Squirrels - a destructive pest
Posted on 26th November 2019 at 07:13
Charming, persistent, acrobatic and intelligent – all words that can sum up what we think about the grey squirrel, however these animals have a much darker side and many people involved in pest control, forestry and farming may use alternative words such as vermin, destructive and nuisance.
Grey squirrels divide opinion because as a non-native species that was introduced into the UK back in the 19th Century they are responsible for the demise of our native squirrel and damage that costs hundreds of thousands of pounds. With no predators in the UK, there is nothing to check the population and we have seen an explosion in numbers with no means of control.
Grey squirrels are found throughout England and Wales with the population now spreading through the Scottish Lowlands and through Ireland – both North and South. Red squirrels have a foothold in the south of England on Brownsea Island and that’s it.
The grey squirrel is classed as a destructive no-native species; these are a group of different animals and plants that have been introduced to the UK either deliberately or by accident, they include shellfish and insects like the Asian hornet.
With regards to the grey squirrel, this means that you can live catch them but not release them – by doing so you are breaking the Countryside Act and liable to face prosecution.
Squirrels are considered destructive due to their habit of removing the bark from young tree’s; they simple gnaw away and if they remove the bark form the circumference then the tree will certainly die – this is called ring stripping. The squirrels do this to get at the sugars contained in the soft cambium layer that sits at the base of the bark.
The squirrel population is thought to be around 2.7 million strong and as larger, stronger relations of the red squirrel they have pushed these out of the broad leaf woodlands into the coniferous forests found in the north. The red squirrel tends to feed higher up in the treetops and with a smaller face they can remove seeds from pine cones much easier than the greys.
Grey squirrels are omnivores and will eat seeds, fruits, bark, eggs and meat when they can, urban domestic gardens with bird feeding stations are ideal sites for grey squirrels and they have taken advantage of us because we are a nation of bird lovers.
The grey squirrel is a major predator of woodland birds in the United States and here in the UK not only do they compete for nesting sites especially those within cavities in tree trunks which would be the home for species such as the tawny owl, but it is thought that they actually specialise in taking chicks and eggs as an alternative food source.
The greys also compete for food eating large amounts of seeds and buds which form the food resources for our native bird population.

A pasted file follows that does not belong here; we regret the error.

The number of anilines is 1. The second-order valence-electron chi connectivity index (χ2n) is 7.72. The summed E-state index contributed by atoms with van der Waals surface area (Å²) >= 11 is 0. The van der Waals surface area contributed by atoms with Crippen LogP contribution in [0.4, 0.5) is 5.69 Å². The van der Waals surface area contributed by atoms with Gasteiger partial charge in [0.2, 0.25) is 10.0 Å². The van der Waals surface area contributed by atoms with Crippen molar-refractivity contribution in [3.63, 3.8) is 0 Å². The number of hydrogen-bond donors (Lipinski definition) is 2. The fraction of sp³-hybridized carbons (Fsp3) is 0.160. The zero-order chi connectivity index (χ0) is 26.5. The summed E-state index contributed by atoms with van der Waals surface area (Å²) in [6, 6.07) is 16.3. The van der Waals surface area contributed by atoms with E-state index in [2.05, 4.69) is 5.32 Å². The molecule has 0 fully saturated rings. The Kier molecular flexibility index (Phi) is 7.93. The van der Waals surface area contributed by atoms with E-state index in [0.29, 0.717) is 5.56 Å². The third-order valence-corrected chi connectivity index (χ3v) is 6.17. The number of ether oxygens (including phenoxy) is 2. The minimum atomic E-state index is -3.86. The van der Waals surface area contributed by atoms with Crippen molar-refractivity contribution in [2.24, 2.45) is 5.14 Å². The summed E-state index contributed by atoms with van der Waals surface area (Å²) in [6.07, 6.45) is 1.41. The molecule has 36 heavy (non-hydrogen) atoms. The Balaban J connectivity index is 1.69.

Another difference between grey and red squirrels is that their main staple, the acorn, can only be eaten ripe by the little reds – the greys can digest the poisonous tannins found in unripe acorns giving them another advantage. You can see the effects of the tannins in young squirrels as they become hyperactive – the term “squirrely” effectively means someone who is acting strange or unpredictable.
What does this mean to use?
Well, with numbers soaring and competition for nesting sites and territories at an all time high, we are seeing greater numbers of squirrels entering lofts of houses especially in urban areas.
As omnivores they can eat just about anything, so they are leaving the woodlands and setting up in towns – rather like seagulls.
Squirrels have two breeding seasons each year, so they need to find a warm, dry place in which to give birth and raise their young – and what better place than your loft? Equipped with incredibly sharp teeth and strong jaw muscles your wooden or plastic fascia’s are easy work for a mature squirrel; they can even gnaw through thin sheet steel.
Once inside the loft they will scrape the insulation into a great big ball which they may line with materials found further inside the loft like ripped up plastic bags or soft furnishings. They tend to defecate in one or two places like a latrine and this can be noticeable in the rooms below, and just like rats, they can gnaw through electric cables.
The grey squirrel has a destructive nature and that’s why we trap these, remove the caught one’s and then seal up the entrance point, cute they maybe but they’re unwanted guests when living upstairs.
Map showing the spread of the grey squirrel and the decline of the native red squirrel population.
If you have a squirrel problem in Maidenhead, Marlow, Windsor or Ascot give us a call as we can offer you a solution involving trapping and removal and proofing to ensure that they don't get back in.
Tagged as: Squirrels
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